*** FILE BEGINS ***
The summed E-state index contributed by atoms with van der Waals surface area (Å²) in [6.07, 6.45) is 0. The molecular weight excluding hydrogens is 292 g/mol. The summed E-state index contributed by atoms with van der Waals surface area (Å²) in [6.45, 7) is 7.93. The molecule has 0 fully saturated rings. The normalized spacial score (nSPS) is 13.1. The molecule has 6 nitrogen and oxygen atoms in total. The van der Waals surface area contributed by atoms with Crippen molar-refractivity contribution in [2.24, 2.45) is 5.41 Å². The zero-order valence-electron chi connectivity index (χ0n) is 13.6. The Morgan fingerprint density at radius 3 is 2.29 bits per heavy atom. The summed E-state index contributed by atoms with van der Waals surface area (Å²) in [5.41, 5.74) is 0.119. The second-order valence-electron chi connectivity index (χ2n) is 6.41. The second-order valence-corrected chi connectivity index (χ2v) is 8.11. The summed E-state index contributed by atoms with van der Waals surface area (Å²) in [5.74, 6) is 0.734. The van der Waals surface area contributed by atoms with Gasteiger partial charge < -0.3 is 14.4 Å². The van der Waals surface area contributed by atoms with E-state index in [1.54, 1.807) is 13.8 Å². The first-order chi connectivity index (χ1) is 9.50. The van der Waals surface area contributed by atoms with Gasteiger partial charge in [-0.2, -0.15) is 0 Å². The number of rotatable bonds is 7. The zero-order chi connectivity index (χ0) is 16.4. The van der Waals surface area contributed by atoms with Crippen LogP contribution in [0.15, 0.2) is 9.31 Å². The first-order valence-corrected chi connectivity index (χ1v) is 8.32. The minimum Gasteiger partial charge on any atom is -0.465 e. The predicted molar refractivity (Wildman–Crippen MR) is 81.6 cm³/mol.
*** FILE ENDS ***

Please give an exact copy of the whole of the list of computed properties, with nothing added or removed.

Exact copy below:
The summed E-state index contributed by atoms with van der Waals surface area (Å²) in [6.07, 6.45) is 0. The molecular weight excluding hydrogens is 292 g/mol. The summed E-state index contributed by atoms with van der Waals surface area (Å²) in [6.45, 7) is 7.93. The molecule has 0 fully saturated rings. The normalized spacial score (nSPS) is 13.1. The molecule has 6 nitrogen and oxygen atoms in total. The van der Waals surface area contributed by atoms with Crippen molar-refractivity contribution in [2.24, 2.45) is 5.41 Å². The zero-order valence-electron chi connectivity index (χ0n) is 13.6. The Morgan fingerprint density at radius 3 is 2.29 bits per heavy atom. The summed E-state index contributed by atoms with van der Waals surface area (Å²) in [5.41, 5.74) is 0.119. The second-order valence-electron chi connectivity index (χ2n) is 6.41. The second-order valence-corrected chi connectivity index (χ2v) is 8.11. The summed E-state index contributed by atoms with van der Waals surface area (Å²) in [5.74, 6) is 0.734. The van der Waals surface area contributed by atoms with Gasteiger partial charge < -0.3 is 14.4 Å². The van der Waals surface area contributed by atoms with E-state index in [1.54, 1.807) is 13.8 Å². The first-order chi connectivity index (χ1) is 9.50. The van der Waals surface area contributed by atoms with Gasteiger partial charge in [-0.2, -0.15) is 0 Å². The number of rotatable bonds is 7. The zero-order chi connectivity index (χ0) is 16.4. The van der Waals surface area contributed by atoms with Crippen LogP contribution in [0.15, 0.2) is 9.31 Å². The first-order valence-corrected chi connectivity index (χ1v) is 8.32. The minimum Gasteiger partial charge on any atom is -0.465 e. The predicted molar refractivity (Wildman–Crippen MR) is 81.6 cm³/mol.